• Machinist 
  • R. V. Mechanic 
  • Automotive Sales 
  • Millwright 
  • Small Engine Technician 
  • Agricultural Equipment Technician



In this course students will use the process of design thinking to learn the fundamentals of electrical schematics and components as well as how to solder and assemble them. They will also delve into programming of microcontrollers in order to assemble a working mobile robot. Other topics for this course include basic CAD operations and 3D printing.

Using CAD software in both 2D and 3D spaces, students will learn the fundamentals of Computer Assisted Design and Drawing. They will apply these skills in a variety of design-oriented assignments that will lead them to producing portfolio-ready drawings. The skills they learn in this unit will then be applied to rapid prototyping with the lab’s 3D printer.

The course includes an introduction to Arduino a programmable microcontroller that is an up and coming technology that allows students to experiment with programming while seeing the results of their programming control their electronics from the Electrical Assembly unit. The system uses a variety of hardware including the Arduino Uno and Redbot Mainboard to teach the basics of coding.


“To the optimist the glass is half full; to the pessimist it is half empty. To the engineer the glass is twice as large as it needs to be.” - unknown


In this course students will learn the basics of the design process as well as exploring principles in basic electronics and rapid prototyping. Following this common intro, students will be challenged to become experts in one of the following areas: electrical/electronics, technical design/drafting, industrial automation/pneumatics, or autonomous robotics in order to produce a project that solves a real-world problem.

In the Introductory level of Pre-Engineering at Fowler the basics of the Design Thinking Process and the fundamentals of safety procedures (focused around use of electricity) will be explored before students embark on a journey to become an expert in one of a series of areas. These may include:

  • Electrical/Electronics 
  • Computer Hardware 
  • Rapid Prototyping 
  • Technical Design and Drawing 
  • Industrial Automation 
  • PLC Control 
  • Autonomous Robotics

The focus of this class is on the interdisciplinary nature of building and creating a project. To this end, students will be challenged to tackle major projects as an integrated team incorporating their varied specialties to solve real-world problems.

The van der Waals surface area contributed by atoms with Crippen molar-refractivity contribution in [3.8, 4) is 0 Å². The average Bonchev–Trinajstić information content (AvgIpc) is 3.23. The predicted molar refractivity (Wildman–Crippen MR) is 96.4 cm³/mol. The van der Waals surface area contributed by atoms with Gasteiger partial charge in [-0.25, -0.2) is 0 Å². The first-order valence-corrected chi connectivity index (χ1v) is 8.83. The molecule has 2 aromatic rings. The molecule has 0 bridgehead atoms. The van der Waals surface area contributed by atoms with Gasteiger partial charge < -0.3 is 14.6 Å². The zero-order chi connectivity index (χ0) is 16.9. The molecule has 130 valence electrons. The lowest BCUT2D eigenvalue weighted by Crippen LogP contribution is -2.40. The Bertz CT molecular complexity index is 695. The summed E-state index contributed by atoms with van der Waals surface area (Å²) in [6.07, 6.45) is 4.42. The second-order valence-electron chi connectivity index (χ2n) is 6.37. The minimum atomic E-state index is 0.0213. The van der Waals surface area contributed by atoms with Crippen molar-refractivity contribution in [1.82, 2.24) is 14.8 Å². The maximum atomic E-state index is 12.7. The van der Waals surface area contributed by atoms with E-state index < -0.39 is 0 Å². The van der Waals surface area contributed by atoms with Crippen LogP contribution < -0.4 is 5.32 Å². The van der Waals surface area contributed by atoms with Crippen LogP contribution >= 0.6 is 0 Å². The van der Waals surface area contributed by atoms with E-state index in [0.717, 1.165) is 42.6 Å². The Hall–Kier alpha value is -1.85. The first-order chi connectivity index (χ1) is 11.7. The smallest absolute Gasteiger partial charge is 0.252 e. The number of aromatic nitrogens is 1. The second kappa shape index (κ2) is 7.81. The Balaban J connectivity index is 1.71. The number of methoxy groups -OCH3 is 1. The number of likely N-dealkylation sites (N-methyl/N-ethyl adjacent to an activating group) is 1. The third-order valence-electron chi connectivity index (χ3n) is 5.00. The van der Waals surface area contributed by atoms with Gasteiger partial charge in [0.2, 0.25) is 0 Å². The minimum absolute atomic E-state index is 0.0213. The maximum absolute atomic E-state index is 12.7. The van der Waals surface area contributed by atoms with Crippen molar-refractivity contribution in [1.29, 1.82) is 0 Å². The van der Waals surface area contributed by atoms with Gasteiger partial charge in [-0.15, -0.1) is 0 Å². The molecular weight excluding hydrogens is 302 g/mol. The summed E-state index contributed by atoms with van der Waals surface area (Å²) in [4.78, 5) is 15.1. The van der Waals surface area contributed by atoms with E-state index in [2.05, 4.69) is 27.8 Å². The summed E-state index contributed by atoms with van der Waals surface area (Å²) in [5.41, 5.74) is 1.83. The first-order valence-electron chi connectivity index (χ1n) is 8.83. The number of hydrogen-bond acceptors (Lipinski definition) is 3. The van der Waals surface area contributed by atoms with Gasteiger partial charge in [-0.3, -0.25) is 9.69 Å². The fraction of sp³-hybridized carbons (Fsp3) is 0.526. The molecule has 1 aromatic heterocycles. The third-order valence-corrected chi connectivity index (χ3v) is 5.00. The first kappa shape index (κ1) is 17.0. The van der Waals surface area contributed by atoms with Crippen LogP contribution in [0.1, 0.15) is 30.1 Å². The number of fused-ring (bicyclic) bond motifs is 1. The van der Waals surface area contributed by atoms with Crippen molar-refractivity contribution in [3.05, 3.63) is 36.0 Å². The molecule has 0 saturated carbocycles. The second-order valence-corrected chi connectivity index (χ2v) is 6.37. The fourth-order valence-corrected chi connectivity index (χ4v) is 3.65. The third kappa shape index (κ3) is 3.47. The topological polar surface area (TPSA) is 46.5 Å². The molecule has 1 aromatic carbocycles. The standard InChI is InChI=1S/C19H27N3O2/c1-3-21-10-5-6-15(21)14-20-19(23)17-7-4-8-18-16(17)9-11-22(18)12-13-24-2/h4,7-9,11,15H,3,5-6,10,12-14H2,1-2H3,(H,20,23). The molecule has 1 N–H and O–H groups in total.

This class will make extensive use of the AutoCAD suite of programs to design products and will use the lab’s 3D printer to prototype them.

Additionally, a heavy focus in this class will be placed on Industrial Automation using the FESTO Didactic learning systems including MecLabs and the MPS (Modular Production System) Stations.

A strong mathematical background is recommended for all students considering Pre-Engineering (minimum Math 10C)


Students will learn about the field of electronics. They will do this through learning basic fabrication techniques; the construction of power supplies; construction of electronic control systems, and study of analog communications. Students will also look at the conversion and distribution of electricity.

Work Experience

Work Experience 15/25/35  (From 3-30 Credits)

Prerequisite:  HCS 3000
Work experience allows students to gain practical knowledge, enhance their skills, confirm career decisions, and form attitudes that will assist them in their transitions from school to the world of work. Students in grade 10, 11 and 12 can enroll. The prerequisite course HCS 3000 (Workplace Safety Systems) must be completed before any off-campus education credits will be awarded. Existing part-time jobs may be eligible as a work experience placement provided the student can demonstrate new learning is occurring.

Registered Apprenticeship Program (RAP)

Prerequisite: HCS 3000 The Registered Apprenticeship Program is an excellent opportunity for students who know they want to enter a trade to “earn while you learn.” This program usually begins during the summer after the grade 10 school year. The student selects a trade and applies 125 hour work experience (5 credits) which serves as a probationary period. The student’s timetable is adjusted to accommodate the RAP program in grade 11 and 12.